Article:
Born in 1950, the Mancunian maverick, Granada TV personality, Factory Records creator and talent discoverer (to name but a few of his titles), justifiably deserves to take centre stage here on First Street at Tony Wilson Place.
After graduating from Jesus College, Cambridge Tony began work as a TV presenter. Heading up Granada TV’s 1970s music show, ‘So it Goes’ Tony brought the punk rock movement into people’s living rooms. Bands such as Joy Division, New Order and the Sex Pistols became household names thanks to Tony’s legacy; a legacy that has left a perpetual mark on pop culture.
Tony loved Manchester and loved making things happen. Manchester has always been a city for experimenting, for pushing boundaries and striving to find out what the next big thing is and Tony’s personality matched this perfectly. He made Manchester exciting.
He was a fascinating, fearless character with a charming persuasiveness. Combining his industrious ethic, charismatic arrogance and voracious Mancunian pride Tony was a constant source of erupting ideas that would shake the very cultural industry in which he was so immersed.
Tony’s optimism and eye for talent saw him introduce acts that hadn’t been seen before. The Stranglers, The Clash and Mancunian grown The Buzzcocks all featured on ‘So It Goes’. A notable performance by Iggy Pop had to be cancelled by ITV due to his outrageous swearing.
The infamous 1976 Free Trade Hall gig is just a small fragment that contributes to the Tony Wilson legacy. The performance, attended by only 40 people and at 60p a ticket marked a significant moment in musical history. It was here that Tony gave the Sex Pistols their break and sparked the beginning of the punk era, and is also where he met Joy Division’s Ian Curtis who he would later sign to Factory Records.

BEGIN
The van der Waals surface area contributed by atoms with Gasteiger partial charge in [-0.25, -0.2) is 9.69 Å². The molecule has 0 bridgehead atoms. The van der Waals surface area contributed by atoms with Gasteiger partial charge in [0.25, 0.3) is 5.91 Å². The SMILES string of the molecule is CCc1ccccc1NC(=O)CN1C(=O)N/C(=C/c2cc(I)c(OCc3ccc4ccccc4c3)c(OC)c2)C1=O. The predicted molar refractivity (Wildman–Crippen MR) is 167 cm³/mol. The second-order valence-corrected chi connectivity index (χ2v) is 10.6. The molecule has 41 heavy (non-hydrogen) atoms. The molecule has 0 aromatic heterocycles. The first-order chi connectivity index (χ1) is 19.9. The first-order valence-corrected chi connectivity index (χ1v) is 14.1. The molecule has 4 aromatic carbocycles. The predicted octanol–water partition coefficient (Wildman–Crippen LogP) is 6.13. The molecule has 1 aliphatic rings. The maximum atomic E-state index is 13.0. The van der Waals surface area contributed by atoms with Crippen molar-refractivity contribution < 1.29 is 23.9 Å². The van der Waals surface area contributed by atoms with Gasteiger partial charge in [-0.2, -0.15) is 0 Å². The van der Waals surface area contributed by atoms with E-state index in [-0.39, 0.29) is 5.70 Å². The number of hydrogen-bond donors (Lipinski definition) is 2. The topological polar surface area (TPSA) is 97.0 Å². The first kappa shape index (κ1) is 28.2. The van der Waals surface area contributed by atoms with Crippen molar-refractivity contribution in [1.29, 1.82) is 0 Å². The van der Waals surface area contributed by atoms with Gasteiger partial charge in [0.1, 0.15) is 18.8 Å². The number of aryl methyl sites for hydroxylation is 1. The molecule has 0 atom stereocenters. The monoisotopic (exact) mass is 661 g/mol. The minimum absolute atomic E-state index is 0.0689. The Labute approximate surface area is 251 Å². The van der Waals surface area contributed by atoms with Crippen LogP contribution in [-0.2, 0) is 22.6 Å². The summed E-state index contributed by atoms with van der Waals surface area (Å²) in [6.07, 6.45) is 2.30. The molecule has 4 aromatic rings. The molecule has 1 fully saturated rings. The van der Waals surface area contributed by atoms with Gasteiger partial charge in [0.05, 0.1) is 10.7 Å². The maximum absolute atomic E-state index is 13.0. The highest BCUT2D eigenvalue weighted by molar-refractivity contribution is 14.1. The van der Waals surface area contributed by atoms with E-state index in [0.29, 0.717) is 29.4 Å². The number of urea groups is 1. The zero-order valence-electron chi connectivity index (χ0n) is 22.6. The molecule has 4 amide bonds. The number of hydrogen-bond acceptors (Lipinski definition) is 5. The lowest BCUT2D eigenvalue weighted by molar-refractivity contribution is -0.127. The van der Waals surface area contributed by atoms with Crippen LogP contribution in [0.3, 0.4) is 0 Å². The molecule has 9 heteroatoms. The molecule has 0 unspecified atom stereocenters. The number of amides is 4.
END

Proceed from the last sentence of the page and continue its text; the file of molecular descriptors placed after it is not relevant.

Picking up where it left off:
In 1978 Tony Wilson established Factory Records and in 1982 the Haçienda, which Tony founded and manged, opened its doors giving birth to “Mad-chester”. The “Mad-chester” scene may be over but Tony has had a lasting impact on the city.
Not only was Tony a mesmerizing spokesperson but he was an inspirational, self-proclaimed leader and innovator who engaged with and influenced the hearts and minds of his audiences. Rather than move to London he remained with his fellow Mancunians and encouraged many to be aware of the contributions they could make from the North. Peter Saville, Factory Record’s co-owner, said: “Tony created a new understanding of Manchester; the resonance of Factory goes way beyond the music. Young people often dream of going to another place to achieve their goals. Tony provided the catalyst and context for Mancunians to do that without having to go anywhere."
Today Manchester has a number of annual literature, arts and music festivals. Tony had a flair for recognising the talent and inventiveness of others. His “In the City” Festival and international music convention not only brought light to his budding discoveries but educated the council in recognising that these socio-cultural events would bring investment in the city – culturally and financially.
With millions of visitors each year, Manchester is a must-see for tourists. With so much investment being made in the North if Tony were alive today we’re sure his busybody antics would be prevalent. For it was through the sheer genius, confidence and personality of ‘Mr Manchester’ that the momentum was generated to put Manchester firmly on the UK’s cultural map.
Every city needs a believer and Tony Wilson, the local hero, has become engrained in the very history that was the blueprint of all that enticed him.
It is only fitting then that we named our prominent central plaza (aptly located next HOME, the centre of international contemporary art) after one of the greatest 20th century northern figures. Not only has he left his mark on Manchester, but his name resonates in the very institutional fabric of all that makes the North great.